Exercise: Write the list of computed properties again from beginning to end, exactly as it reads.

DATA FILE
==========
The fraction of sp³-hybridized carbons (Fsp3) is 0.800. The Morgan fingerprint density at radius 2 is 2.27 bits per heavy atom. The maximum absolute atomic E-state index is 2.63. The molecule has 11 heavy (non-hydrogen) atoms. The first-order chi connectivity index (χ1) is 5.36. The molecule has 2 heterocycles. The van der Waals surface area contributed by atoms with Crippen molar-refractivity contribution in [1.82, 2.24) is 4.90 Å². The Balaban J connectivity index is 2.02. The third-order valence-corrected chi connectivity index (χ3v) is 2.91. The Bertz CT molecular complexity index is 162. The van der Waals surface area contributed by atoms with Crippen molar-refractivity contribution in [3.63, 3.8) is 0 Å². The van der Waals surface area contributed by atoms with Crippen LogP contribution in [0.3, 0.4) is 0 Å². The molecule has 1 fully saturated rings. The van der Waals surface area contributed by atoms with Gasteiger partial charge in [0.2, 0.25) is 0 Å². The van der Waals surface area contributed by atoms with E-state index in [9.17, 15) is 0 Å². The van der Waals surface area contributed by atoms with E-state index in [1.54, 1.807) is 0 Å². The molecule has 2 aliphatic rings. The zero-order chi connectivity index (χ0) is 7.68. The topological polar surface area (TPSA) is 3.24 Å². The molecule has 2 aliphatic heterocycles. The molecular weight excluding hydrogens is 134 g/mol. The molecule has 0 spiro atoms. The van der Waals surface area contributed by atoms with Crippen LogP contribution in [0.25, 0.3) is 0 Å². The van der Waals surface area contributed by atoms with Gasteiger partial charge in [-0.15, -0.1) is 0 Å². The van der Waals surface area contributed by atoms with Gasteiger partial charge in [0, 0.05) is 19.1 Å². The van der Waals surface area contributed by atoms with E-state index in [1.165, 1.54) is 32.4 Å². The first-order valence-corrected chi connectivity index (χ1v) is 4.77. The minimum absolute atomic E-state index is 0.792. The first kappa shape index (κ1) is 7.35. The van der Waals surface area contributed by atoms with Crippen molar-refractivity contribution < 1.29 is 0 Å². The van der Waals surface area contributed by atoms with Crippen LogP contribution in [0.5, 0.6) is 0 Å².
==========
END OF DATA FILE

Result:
The fraction of sp³-hybridized carbons (Fsp3) is 0.800. The Morgan fingerprint density at radius 2 is 2.27 bits per heavy atom. The maximum absolute atomic E-state index is 2.63. The molecule has 11 heavy (non-hydrogen) atoms. The first-order chi connectivity index (χ1) is 5.36. The molecule has 2 heterocycles. The van der Waals surface area contributed by atoms with Crippen molar-refractivity contribution in [1.82, 2.24) is 4.90 Å². The Balaban J connectivity index is 2.02. The third-order valence-corrected chi connectivity index (χ3v) is 2.91. The Bertz CT molecular complexity index is 162. The van der Waals surface area contributed by atoms with Crippen molar-refractivity contribution in [3.63, 3.8) is 0 Å². The van der Waals surface area contributed by atoms with Crippen LogP contribution in [0.3, 0.4) is 0 Å². The molecule has 1 fully saturated rings. The van der Waals surface area contributed by atoms with Gasteiger partial charge in [0.2, 0.25) is 0 Å². The van der Waals surface area contributed by atoms with E-state index in [9.17, 15) is 0 Å². The van der Waals surface area contributed by atoms with E-state index in [1.54, 1.807) is 0 Å². The molecule has 2 aliphatic rings. The zero-order chi connectivity index (χ0) is 7.68. The topological polar surface area (TPSA) is 3.24 Å². The molecule has 2 aliphatic heterocycles. The molecular weight excluding hydrogens is 134 g/mol. The molecule has 0 spiro atoms. The van der Waals surface area contributed by atoms with Crippen LogP contribution in [0.25, 0.3) is 0 Å². The van der Waals surface area contributed by atoms with Gasteiger partial charge in [-0.15, -0.1) is 0 Å². The van der Waals surface area contributed by atoms with Gasteiger partial charge in [0, 0.05) is 19.1 Å². The van der Waals surface area contributed by atoms with E-state index in [1.165, 1.54) is 32.4 Å². The first-order valence-corrected chi connectivity index (χ1v) is 4.77. The minimum absolute atomic E-state index is 0.792. The first kappa shape index (κ1) is 7.35. The van der Waals surface area contributed by atoms with Crippen molar-refractivity contribution < 1.29 is 0 Å². The van der Waals surface area contributed by atoms with Crippen LogP contribution in [0.5, 0.6) is 0 Å².